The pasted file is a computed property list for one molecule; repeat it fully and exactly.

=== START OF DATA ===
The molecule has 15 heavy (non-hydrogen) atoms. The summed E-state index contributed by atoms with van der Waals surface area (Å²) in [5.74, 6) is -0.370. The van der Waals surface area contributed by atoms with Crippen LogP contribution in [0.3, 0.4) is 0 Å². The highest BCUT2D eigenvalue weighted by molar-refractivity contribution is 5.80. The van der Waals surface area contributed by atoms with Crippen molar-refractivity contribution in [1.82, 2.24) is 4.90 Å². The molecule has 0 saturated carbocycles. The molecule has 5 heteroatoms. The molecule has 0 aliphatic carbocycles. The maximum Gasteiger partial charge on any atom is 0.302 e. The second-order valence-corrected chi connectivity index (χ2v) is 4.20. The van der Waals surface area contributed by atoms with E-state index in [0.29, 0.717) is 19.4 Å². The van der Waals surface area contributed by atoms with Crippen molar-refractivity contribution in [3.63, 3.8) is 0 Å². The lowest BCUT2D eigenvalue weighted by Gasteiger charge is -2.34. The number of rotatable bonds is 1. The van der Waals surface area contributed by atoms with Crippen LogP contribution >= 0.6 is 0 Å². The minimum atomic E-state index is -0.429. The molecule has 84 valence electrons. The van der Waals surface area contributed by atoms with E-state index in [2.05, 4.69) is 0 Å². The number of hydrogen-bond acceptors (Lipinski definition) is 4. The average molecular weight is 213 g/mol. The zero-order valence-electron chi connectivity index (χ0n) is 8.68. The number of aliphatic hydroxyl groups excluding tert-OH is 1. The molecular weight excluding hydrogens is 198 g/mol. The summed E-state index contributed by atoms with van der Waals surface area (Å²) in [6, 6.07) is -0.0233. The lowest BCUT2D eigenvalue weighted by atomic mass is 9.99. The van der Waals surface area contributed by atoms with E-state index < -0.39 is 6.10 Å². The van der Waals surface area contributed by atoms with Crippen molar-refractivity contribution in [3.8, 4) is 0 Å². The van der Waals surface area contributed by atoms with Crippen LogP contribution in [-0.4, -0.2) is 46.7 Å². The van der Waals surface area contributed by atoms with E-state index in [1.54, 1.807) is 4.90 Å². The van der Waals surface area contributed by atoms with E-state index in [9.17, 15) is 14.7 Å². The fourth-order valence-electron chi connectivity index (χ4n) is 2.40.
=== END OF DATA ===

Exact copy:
The molecule has 15 heavy (non-hydrogen) atoms. The summed E-state index contributed by atoms with van der Waals surface area (Å²) in [5.74, 6) is -0.370. The van der Waals surface area contributed by atoms with Crippen LogP contribution in [0.3, 0.4) is 0 Å². The highest BCUT2D eigenvalue weighted by molar-refractivity contribution is 5.80. The van der Waals surface area contributed by atoms with Crippen molar-refractivity contribution in [1.82, 2.24) is 4.90 Å². The molecule has 0 saturated carbocycles. The molecule has 5 heteroatoms. The molecule has 0 aliphatic carbocycles. The maximum Gasteiger partial charge on any atom is 0.302 e. The second-order valence-corrected chi connectivity index (χ2v) is 4.20. The van der Waals surface area contributed by atoms with E-state index in [0.29, 0.717) is 19.4 Å². The van der Waals surface area contributed by atoms with Crippen molar-refractivity contribution in [3.63, 3.8) is 0 Å². The lowest BCUT2D eigenvalue weighted by Gasteiger charge is -2.34. The number of rotatable bonds is 1. The van der Waals surface area contributed by atoms with Crippen LogP contribution >= 0.6 is 0 Å². The minimum atomic E-state index is -0.429. The molecule has 84 valence electrons. The van der Waals surface area contributed by atoms with E-state index in [2.05, 4.69) is 0 Å². The number of hydrogen-bond acceptors (Lipinski definition) is 4. The average molecular weight is 213 g/mol. The zero-order valence-electron chi connectivity index (χ0n) is 8.68. The number of aliphatic hydroxyl groups excluding tert-OH is 1. The molecular weight excluding hydrogens is 198 g/mol. The summed E-state index contributed by atoms with van der Waals surface area (Å²) in [6, 6.07) is -0.0233. The lowest BCUT2D eigenvalue weighted by atomic mass is 9.99. The van der Waals surface area contributed by atoms with E-state index < -0.39 is 6.10 Å². The van der Waals surface area contributed by atoms with Crippen molar-refractivity contribution in [3.8, 4) is 0 Å². The van der Waals surface area contributed by atoms with Crippen LogP contribution in [-0.4, -0.2) is 46.7 Å². The van der Waals surface area contributed by atoms with E-state index in [1.54, 1.807) is 4.90 Å². The van der Waals surface area contributed by atoms with E-state index in [9.17, 15) is 14.7 Å². The fourth-order valence-electron chi connectivity index (χ4n) is 2.40.